Chaos surrounds efforts to get medical help to hurricane refugees while health problems emerge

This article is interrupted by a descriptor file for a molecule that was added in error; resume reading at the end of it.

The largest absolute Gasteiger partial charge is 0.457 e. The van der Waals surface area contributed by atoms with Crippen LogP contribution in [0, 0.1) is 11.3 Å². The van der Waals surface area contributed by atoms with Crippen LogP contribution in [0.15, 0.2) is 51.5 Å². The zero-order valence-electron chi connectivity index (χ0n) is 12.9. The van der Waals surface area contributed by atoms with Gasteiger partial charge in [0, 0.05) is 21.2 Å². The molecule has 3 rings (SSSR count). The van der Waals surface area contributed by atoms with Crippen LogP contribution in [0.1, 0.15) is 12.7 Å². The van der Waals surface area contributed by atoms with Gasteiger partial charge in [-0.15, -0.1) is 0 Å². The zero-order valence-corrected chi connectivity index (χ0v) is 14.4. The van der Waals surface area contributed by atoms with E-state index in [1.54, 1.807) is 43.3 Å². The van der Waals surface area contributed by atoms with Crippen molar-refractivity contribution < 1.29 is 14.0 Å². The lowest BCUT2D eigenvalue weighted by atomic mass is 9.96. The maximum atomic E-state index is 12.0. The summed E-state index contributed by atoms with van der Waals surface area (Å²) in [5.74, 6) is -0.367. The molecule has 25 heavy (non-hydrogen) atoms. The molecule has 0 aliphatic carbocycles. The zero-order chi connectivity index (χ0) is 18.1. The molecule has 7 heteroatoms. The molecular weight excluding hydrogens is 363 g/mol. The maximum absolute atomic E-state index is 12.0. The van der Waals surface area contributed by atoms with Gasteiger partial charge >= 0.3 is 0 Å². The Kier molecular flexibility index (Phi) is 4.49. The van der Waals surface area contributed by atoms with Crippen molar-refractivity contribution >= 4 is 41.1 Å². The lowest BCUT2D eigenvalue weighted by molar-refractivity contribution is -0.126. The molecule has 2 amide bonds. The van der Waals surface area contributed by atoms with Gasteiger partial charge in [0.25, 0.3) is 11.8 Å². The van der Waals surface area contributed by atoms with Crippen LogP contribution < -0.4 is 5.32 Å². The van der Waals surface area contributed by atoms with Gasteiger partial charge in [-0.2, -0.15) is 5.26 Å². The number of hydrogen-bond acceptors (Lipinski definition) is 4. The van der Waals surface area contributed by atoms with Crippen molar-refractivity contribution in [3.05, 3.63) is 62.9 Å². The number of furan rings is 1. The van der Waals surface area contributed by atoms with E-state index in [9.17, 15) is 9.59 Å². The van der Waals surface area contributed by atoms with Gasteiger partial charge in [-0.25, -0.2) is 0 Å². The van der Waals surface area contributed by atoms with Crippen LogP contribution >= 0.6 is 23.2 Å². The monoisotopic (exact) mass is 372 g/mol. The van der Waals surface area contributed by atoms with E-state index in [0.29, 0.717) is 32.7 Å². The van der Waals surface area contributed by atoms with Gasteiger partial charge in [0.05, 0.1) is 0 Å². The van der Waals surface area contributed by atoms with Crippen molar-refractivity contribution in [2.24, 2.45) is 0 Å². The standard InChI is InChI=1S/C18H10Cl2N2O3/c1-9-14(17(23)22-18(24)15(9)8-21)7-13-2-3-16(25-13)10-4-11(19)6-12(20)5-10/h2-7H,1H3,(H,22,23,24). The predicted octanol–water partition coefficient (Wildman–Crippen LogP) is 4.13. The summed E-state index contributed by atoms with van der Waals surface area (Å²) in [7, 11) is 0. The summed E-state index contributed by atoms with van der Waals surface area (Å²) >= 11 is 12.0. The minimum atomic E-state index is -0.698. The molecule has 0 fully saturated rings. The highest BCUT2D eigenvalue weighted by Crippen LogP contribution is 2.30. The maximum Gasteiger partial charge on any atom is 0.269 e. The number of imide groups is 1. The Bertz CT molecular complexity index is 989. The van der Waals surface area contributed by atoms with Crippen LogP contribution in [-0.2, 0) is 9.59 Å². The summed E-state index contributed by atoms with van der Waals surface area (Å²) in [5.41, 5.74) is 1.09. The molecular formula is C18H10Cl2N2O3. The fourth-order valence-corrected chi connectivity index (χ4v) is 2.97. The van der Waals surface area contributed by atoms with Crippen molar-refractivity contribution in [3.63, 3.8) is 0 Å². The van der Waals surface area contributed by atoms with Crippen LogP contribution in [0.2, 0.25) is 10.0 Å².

BATON ROUGE, La. – Volunteer physicians are pouring in to care for the sick, but red tape is keeping hundreds of others from caring for Hurricane Katrina survivors while health problems escalate.Among the doctors stymied from helping out are 100 surgeons and paramedics in a state-of-the-art mobile hospital marooned in rural Mississippi.”The bell was rung, the e-mails were sent off. …We all got off work and deployed,” said one of the frustrated surgeons, Dr. Preston “Chip” Rich of the University of North Carolina at Chapel Hill.”We have tried so hard to do the right thing. It took us 30 hours to get here,” he said. That government officials can’t straighten out the mess and get them assigned to a relief effort now that they’re just a few miles away “is just mind-boggling,” he said.While the doctors wait, the first predictable signs of disease from contaminated water began to emerge on Saturday: A Mississippi shelter was closed after 20 residents got sick with dysentery, probably from drinking contaminated water.Many other storm survivors were being treated in the Houston Astrodome and other shelters for an assortment of problems, including chronic health conditions left untreated because people had lost or used up their medicine.The North Carolina mobile hospital stranded in Mississippi was developed with millions of tax dollars through the Office of Homeland Security after 9-11. With capacity for 113 beds, it is designed to handle disasters and mass casualties.Equipment includes ultrasound, digital radiology, satellite Internet, and a full pharmacy, enabling doctors to do most types of surgery in the field, including open-chest and abdominal operations.It travels in a convoy that includes two 53-foot trailers, which as of Sunday afternoon was parked on a gravel lot 70 miles north of New Orleans because Louisiana officials for several days would not let them deploy to the flooded city, Rich said.Yet plans to use the facility and its 100 health professionals were hatched days before Hurricane Katrina devastated the Gulf Coast, doctors in the caravan said.As the group talked with Mississippi officials about prospects for helping out there, other doctors complained that their offers of help also were turned away.A primary care physician from Ohio called and e-mailed the U.S. Department of Health and Human Services after seeing a notice on the American Medical Association’s Web site about volunteer doctors being needed.An e-mail reply told him to watch CNN that night where U.S. Health and Human Services Secretary Michael Leavitt was to announce a Web address for doctors to enter their names in a database.”How crazy is that?” he complained in an e-mail to his daughter.Dr. Jeffrey Guy, a trauma surgeon at Vanderbilt University who has been in contact with the mobile hospital doctors, told The Associated Press in a telephone interview, “There are entire hospitals that are contacting me, saying, ‘We need to take on patients,”‘ but they can’t get through the bureaucracy.”The crime of this story is, you’ve got millions of dollars in assets and it’s not deployed,” he said. “We mount a better response in a Third World country.”Leavitt, U.S. Surgeon General Richard Carmona, and Dr. Julie Gerberding, director of the Centers for Disease Control and Prevention, were in Louisiana on Sunday, and Gerberding planned to go to Texas where many evacuees are now housed.Many other doctors have been able to volunteer, and were arriving in large numbers Sunday in Baton Rouge. Several said they worked it out through Louisiana state officials.Dr. Bethany Gardiner, a 36-year-old pediatrician who just moved to Santa Barbara, Calif., from Florida, had been visiting parents the Sunshine state when the hurricane hit.”I left my kids and just started searching places on the Web” to volunteer, eventually getting an invitation to come to Baton Rouge, she said.—On the Net:Mobile hospital: http://www.carolinasmed-1.org/index.cfmVail, Colorado
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